Now I am getting to a bigger solution, and it is imperfect and very incomplete, too. As something of a perfectionist myself, one of my favorite sayings is “Perfection is the enemy of the good.” I am very much in favor of excellence, but the requirement that a solution not only improve a particular problem but fix ALL problems is a huge obstacle to improving anything. Perhaps it is even the biggest obstacle. The solution I am talking about is for those who provide medical services to figure out ways to cut out everything that does not add to care of the patient (there are so many things loaded in there that it is practically unbelievable), and then charge a reasonable price. This is called disintermediation. It sounds easy, but there are many large obstacles to doing this. I can assure people that lowering costs and improving quality cannot happen by mandate or law, and trust me, it has been tried, and will be tried again, but will not work.
But, lowering costs and improving quality is actually now happening without mandates and laws, and in spite of bureaucratic obstacles. It generally is only possible outside of the “system” (government-paid, and insurance-paid care). There are many people who are finding ways to make this happen. The “system” is so broken people are now beginning to work outside it to provide great care. It is beyond the scope of this essay to detail examples, but we expect to do that in the future. One of the very best solutions to “what about the poor” is to charge fees that are affordable to most people, and especially to the people who are NOT covered by the safety net programs. We can shrink the size of the group of people who are considered poor when it comes to paying for medical care.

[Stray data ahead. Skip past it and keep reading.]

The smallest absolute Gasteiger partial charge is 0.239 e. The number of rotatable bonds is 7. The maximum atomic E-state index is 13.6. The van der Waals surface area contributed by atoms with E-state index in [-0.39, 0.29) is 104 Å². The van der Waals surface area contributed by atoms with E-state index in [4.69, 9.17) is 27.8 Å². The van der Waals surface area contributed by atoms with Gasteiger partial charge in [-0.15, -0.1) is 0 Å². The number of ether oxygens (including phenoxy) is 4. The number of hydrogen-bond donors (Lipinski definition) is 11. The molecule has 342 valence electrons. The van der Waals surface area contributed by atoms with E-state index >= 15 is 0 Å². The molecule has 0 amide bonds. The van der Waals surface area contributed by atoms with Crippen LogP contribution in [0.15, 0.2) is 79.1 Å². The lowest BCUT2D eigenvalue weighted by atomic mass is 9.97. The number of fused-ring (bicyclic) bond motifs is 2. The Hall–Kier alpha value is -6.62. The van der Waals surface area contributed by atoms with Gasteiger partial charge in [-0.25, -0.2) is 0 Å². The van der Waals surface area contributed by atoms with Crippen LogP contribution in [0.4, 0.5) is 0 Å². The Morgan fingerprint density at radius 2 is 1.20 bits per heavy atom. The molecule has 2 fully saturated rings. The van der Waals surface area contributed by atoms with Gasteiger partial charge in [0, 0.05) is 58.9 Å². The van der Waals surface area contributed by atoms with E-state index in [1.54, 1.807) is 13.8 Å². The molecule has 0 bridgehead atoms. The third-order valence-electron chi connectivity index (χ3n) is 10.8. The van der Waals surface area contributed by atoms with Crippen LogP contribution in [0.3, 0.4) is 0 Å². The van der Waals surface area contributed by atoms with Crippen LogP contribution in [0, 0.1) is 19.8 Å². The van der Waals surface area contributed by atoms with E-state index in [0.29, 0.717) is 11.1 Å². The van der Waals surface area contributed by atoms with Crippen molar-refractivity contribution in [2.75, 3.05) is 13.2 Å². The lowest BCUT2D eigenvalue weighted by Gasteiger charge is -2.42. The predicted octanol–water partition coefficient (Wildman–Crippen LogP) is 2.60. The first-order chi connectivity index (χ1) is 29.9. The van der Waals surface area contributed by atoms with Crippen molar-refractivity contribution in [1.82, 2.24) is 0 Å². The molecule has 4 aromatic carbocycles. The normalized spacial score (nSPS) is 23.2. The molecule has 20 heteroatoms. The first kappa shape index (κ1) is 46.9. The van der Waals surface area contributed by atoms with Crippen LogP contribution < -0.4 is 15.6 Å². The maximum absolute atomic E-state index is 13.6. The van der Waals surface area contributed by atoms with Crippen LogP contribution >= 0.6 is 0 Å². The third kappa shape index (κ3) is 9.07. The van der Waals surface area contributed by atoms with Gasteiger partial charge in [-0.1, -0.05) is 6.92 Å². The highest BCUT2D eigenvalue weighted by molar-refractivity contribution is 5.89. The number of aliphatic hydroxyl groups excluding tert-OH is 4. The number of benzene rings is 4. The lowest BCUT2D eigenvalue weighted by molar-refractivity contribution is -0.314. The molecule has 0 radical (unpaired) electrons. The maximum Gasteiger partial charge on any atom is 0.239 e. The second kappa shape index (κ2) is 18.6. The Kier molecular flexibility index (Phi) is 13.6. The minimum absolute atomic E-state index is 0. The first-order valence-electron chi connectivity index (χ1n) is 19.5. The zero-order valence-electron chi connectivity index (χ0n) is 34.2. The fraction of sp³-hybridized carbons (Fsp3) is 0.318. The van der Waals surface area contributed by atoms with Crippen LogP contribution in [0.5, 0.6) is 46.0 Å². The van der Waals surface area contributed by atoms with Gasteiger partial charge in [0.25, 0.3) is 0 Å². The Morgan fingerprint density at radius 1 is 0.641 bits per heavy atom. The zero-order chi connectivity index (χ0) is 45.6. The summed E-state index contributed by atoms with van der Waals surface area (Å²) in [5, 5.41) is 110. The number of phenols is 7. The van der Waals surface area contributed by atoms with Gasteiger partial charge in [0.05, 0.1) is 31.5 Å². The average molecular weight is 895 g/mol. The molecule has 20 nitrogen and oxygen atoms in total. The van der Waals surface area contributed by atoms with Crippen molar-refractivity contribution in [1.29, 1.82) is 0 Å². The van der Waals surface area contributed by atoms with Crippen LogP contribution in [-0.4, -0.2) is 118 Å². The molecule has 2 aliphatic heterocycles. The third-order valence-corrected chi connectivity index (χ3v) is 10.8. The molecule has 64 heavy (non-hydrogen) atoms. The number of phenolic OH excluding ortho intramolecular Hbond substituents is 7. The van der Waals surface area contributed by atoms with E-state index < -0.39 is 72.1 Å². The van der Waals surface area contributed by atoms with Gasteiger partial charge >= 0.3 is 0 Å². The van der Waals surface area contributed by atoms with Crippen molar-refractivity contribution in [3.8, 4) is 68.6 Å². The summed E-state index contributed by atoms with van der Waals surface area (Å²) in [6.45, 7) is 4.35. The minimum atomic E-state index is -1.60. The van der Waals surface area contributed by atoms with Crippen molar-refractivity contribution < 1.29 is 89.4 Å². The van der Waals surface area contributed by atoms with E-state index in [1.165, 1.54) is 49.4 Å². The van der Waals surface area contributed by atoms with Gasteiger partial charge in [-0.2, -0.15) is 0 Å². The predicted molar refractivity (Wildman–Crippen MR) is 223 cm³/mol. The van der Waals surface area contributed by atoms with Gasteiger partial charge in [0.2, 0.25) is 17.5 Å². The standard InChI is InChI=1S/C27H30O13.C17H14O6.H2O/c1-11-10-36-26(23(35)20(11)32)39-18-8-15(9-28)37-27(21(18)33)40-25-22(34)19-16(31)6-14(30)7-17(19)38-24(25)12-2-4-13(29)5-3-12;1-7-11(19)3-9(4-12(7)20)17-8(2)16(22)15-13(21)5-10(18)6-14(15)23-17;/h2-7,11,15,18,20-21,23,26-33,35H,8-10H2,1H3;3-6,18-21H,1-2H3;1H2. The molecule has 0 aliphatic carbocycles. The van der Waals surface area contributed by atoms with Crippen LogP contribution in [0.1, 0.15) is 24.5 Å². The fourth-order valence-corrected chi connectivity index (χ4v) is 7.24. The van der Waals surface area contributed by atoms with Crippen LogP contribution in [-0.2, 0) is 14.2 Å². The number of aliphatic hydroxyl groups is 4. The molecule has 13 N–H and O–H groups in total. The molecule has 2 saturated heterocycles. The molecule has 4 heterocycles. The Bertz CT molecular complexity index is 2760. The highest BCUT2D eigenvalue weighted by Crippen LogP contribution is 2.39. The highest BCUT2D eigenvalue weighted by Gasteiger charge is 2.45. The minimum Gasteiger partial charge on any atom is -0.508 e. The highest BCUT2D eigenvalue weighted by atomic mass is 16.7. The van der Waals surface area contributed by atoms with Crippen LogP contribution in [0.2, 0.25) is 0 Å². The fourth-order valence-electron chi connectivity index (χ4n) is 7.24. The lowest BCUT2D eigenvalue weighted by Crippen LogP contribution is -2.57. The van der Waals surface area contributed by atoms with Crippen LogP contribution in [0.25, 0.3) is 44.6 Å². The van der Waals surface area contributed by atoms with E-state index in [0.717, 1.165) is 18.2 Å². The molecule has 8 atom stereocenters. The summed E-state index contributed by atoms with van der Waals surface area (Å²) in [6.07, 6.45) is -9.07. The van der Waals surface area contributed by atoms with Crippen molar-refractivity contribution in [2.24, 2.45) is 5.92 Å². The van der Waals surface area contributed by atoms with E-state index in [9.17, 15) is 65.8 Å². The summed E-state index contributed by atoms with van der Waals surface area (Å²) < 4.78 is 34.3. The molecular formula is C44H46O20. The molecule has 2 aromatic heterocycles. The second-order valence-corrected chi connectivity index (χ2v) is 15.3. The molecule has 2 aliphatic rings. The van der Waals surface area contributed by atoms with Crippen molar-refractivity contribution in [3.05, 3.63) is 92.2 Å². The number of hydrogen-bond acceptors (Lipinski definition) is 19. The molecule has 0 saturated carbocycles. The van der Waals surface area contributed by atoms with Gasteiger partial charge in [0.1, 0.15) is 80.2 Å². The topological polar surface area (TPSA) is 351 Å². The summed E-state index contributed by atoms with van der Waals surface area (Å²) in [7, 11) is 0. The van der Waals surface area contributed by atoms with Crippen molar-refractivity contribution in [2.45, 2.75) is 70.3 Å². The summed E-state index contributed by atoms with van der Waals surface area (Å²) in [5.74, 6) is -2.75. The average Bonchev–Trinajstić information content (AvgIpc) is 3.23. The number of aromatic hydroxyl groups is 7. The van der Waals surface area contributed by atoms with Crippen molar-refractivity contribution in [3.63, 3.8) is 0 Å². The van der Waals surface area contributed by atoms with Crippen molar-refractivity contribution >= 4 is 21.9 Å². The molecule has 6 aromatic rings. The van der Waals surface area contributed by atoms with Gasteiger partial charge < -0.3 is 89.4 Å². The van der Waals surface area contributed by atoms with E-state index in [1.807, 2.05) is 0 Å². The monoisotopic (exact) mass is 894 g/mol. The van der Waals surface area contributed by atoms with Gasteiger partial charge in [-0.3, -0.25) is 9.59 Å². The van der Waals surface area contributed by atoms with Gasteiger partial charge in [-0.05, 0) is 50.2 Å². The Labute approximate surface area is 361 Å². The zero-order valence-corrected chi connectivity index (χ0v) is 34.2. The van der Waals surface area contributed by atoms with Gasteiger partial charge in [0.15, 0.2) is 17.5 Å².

There is much more I can say on this subject, but I think this is a good start. My most important message is if you are someone who wants everyone to be “covered,” and everything to be free (paid for by taxpayers), I ask you to recognize that we already have (imperfect) large safety nets for the poor, with large participation by doctors and hospitals. Whether people like them or not, they are not going away. However, the entire third party payer system (government payers and insurance) is at its breaking point, and we need to allow and support solutions that are “outside the system” to lower costs and improve care. More to come.
Healthcare Viewpoints is a monthly series featuring original columns from Montana healthcare leaders focused on addressing the challenges presented by our broken healthcare system. The opinions of guest authors do not necessarily represent the policy positions of the Frontier Institute.